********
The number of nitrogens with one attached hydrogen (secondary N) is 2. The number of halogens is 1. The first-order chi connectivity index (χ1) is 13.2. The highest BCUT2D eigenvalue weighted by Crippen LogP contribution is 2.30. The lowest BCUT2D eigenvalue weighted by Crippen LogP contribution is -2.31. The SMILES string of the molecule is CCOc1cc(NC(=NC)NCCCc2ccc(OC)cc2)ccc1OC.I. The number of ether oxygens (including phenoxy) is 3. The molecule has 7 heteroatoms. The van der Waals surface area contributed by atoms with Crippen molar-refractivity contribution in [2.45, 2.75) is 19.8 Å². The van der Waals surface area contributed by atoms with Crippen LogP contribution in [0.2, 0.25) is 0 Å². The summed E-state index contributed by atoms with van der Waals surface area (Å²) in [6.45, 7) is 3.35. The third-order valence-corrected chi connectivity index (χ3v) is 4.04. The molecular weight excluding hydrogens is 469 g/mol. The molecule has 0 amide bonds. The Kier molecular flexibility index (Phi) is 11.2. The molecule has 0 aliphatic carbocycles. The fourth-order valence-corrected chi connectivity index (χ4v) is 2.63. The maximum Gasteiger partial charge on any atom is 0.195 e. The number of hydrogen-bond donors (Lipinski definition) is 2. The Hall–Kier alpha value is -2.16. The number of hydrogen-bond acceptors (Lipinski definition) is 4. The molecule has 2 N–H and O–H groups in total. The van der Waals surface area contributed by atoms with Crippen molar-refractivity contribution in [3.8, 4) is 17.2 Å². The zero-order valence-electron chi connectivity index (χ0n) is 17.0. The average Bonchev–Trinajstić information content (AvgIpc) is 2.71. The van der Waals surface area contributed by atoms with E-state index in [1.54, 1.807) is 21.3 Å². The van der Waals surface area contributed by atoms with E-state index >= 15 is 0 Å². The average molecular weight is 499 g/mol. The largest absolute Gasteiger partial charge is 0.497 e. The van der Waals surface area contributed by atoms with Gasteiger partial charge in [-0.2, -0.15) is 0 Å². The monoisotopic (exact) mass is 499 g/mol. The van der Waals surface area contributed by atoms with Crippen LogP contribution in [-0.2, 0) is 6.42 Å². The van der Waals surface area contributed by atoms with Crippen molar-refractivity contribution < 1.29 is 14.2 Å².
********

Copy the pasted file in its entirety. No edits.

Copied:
The number of nitrogens with one attached hydrogen (secondary N) is 2. The number of halogens is 1. The first-order chi connectivity index (χ1) is 13.2. The highest BCUT2D eigenvalue weighted by Crippen LogP contribution is 2.30. The lowest BCUT2D eigenvalue weighted by Crippen LogP contribution is -2.31. The SMILES string of the molecule is CCOc1cc(NC(=NC)NCCCc2ccc(OC)cc2)ccc1OC.I. The number of ether oxygens (including phenoxy) is 3. The molecule has 7 heteroatoms. The van der Waals surface area contributed by atoms with Crippen molar-refractivity contribution in [2.45, 2.75) is 19.8 Å². The van der Waals surface area contributed by atoms with Crippen LogP contribution in [0.2, 0.25) is 0 Å². The summed E-state index contributed by atoms with van der Waals surface area (Å²) in [6.45, 7) is 3.35. The third-order valence-corrected chi connectivity index (χ3v) is 4.04. The molecular weight excluding hydrogens is 469 g/mol. The molecule has 0 amide bonds. The Kier molecular flexibility index (Phi) is 11.2. The molecule has 0 aliphatic carbocycles. The fourth-order valence-corrected chi connectivity index (χ4v) is 2.63. The maximum Gasteiger partial charge on any atom is 0.195 e. The number of hydrogen-bond donors (Lipinski definition) is 2. The Hall–Kier alpha value is -2.16. The number of hydrogen-bond acceptors (Lipinski definition) is 4. The molecule has 2 N–H and O–H groups in total. The van der Waals surface area contributed by atoms with Crippen molar-refractivity contribution in [3.8, 4) is 17.2 Å². The zero-order valence-electron chi connectivity index (χ0n) is 17.0. The average Bonchev–Trinajstić information content (AvgIpc) is 2.71. The van der Waals surface area contributed by atoms with E-state index in [1.54, 1.807) is 21.3 Å². The van der Waals surface area contributed by atoms with E-state index >= 15 is 0 Å². The average molecular weight is 499 g/mol. The largest absolute Gasteiger partial charge is 0.497 e. The van der Waals surface area contributed by atoms with Gasteiger partial charge in [-0.2, -0.15) is 0 Å². The monoisotopic (exact) mass is 499 g/mol. The van der Waals surface area contributed by atoms with Crippen LogP contribution in [-0.2, 0) is 6.42 Å². The van der Waals surface area contributed by atoms with Crippen molar-refractivity contribution < 1.29 is 14.2 Å².